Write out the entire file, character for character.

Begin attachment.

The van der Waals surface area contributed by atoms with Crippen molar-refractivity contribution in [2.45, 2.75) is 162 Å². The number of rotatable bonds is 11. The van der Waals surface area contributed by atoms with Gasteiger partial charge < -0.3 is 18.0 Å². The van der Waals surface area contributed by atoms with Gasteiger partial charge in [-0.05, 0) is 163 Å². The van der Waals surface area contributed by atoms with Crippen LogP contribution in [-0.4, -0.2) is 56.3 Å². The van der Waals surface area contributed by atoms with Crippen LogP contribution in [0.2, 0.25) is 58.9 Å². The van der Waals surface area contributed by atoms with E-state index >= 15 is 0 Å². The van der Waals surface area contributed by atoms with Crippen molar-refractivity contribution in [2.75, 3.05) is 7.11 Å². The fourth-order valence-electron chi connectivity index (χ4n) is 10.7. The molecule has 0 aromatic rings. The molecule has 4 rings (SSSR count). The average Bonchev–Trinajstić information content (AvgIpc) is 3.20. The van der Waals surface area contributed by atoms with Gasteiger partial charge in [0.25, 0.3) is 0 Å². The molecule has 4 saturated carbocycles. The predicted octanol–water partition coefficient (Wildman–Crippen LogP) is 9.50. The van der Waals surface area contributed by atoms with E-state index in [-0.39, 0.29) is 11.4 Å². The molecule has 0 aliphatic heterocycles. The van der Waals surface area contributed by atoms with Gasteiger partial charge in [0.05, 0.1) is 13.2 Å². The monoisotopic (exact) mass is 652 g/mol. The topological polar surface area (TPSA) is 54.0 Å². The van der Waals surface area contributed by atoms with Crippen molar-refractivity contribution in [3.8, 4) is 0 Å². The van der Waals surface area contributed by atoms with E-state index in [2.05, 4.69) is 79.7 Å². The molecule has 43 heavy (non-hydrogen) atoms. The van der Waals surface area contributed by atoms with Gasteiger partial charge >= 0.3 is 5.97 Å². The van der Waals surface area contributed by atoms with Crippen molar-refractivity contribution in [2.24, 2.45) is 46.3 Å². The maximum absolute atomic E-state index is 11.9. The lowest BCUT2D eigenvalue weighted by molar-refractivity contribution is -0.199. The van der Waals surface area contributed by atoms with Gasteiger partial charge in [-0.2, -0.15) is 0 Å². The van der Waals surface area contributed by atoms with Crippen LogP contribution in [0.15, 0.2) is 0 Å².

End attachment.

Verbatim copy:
The van der Waals surface area contributed by atoms with Crippen molar-refractivity contribution in [2.45, 2.75) is 162 Å². The number of rotatable bonds is 11. The van der Waals surface area contributed by atoms with Gasteiger partial charge < -0.3 is 18.0 Å². The van der Waals surface area contributed by atoms with Gasteiger partial charge in [-0.05, 0) is 163 Å². The van der Waals surface area contributed by atoms with Crippen LogP contribution in [-0.4, -0.2) is 56.3 Å². The van der Waals surface area contributed by atoms with Crippen LogP contribution in [0.2, 0.25) is 58.9 Å². The van der Waals surface area contributed by atoms with E-state index >= 15 is 0 Å². The van der Waals surface area contributed by atoms with Crippen molar-refractivity contribution in [2.75, 3.05) is 7.11 Å². The fourth-order valence-electron chi connectivity index (χ4n) is 10.7. The molecule has 0 aromatic rings. The molecule has 4 rings (SSSR count). The average Bonchev–Trinajstić information content (AvgIpc) is 3.20. The van der Waals surface area contributed by atoms with Gasteiger partial charge in [0.25, 0.3) is 0 Å². The molecule has 4 saturated carbocycles. The predicted octanol–water partition coefficient (Wildman–Crippen LogP) is 9.50. The van der Waals surface area contributed by atoms with E-state index in [-0.39, 0.29) is 11.4 Å². The molecule has 0 aliphatic heterocycles. The van der Waals surface area contributed by atoms with Gasteiger partial charge in [0.05, 0.1) is 13.2 Å². The monoisotopic (exact) mass is 652 g/mol. The topological polar surface area (TPSA) is 54.0 Å². The van der Waals surface area contributed by atoms with Crippen molar-refractivity contribution in [3.8, 4) is 0 Å². The van der Waals surface area contributed by atoms with E-state index in [2.05, 4.69) is 79.7 Å². The molecule has 43 heavy (non-hydrogen) atoms. The van der Waals surface area contributed by atoms with Gasteiger partial charge >= 0.3 is 5.97 Å². The van der Waals surface area contributed by atoms with Crippen molar-refractivity contribution in [2.24, 2.45) is 46.3 Å². The maximum absolute atomic E-state index is 11.9. The lowest BCUT2D eigenvalue weighted by molar-refractivity contribution is -0.199. The van der Waals surface area contributed by atoms with Gasteiger partial charge in [-0.2, -0.15) is 0 Å². The van der Waals surface area contributed by atoms with Crippen LogP contribution in [0.15, 0.2) is 0 Å².